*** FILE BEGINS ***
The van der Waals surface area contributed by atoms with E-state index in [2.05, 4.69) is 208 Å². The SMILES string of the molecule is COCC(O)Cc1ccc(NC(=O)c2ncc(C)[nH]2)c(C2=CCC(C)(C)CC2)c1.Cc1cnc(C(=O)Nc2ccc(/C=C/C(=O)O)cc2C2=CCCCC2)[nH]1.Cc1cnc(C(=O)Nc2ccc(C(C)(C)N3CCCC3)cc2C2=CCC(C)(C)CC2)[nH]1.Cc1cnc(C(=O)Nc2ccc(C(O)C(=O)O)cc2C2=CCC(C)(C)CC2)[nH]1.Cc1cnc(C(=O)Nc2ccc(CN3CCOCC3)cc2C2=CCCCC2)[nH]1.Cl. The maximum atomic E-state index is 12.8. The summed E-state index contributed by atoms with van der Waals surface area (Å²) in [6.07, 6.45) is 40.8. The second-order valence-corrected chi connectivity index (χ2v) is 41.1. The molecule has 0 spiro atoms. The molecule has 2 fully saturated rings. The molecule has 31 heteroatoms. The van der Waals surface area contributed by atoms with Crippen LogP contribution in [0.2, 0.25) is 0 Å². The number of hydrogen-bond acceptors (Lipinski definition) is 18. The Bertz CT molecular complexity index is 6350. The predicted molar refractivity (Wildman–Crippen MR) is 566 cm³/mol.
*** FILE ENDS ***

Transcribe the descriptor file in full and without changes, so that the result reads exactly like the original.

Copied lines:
The van der Waals surface area contributed by atoms with E-state index in [2.05, 4.69) is 208 Å². The SMILES string of the molecule is COCC(O)Cc1ccc(NC(=O)c2ncc(C)[nH]2)c(C2=CCC(C)(C)CC2)c1.Cc1cnc(C(=O)Nc2ccc(/C=C/C(=O)O)cc2C2=CCCCC2)[nH]1.Cc1cnc(C(=O)Nc2ccc(C(C)(C)N3CCCC3)cc2C2=CCC(C)(C)CC2)[nH]1.Cc1cnc(C(=O)Nc2ccc(C(O)C(=O)O)cc2C2=CCC(C)(C)CC2)[nH]1.Cc1cnc(C(=O)Nc2ccc(CN3CCOCC3)cc2C2=CCCCC2)[nH]1.Cl. The maximum atomic E-state index is 12.8. The summed E-state index contributed by atoms with van der Waals surface area (Å²) in [6.07, 6.45) is 40.8. The second-order valence-corrected chi connectivity index (χ2v) is 41.1. The molecule has 0 spiro atoms. The molecule has 2 fully saturated rings. The molecule has 31 heteroatoms. The van der Waals surface area contributed by atoms with Crippen LogP contribution in [0.2, 0.25) is 0 Å². The number of hydrogen-bond acceptors (Lipinski definition) is 18. The Bertz CT molecular complexity index is 6350. The predicted molar refractivity (Wildman–Crippen MR) is 566 cm³/mol.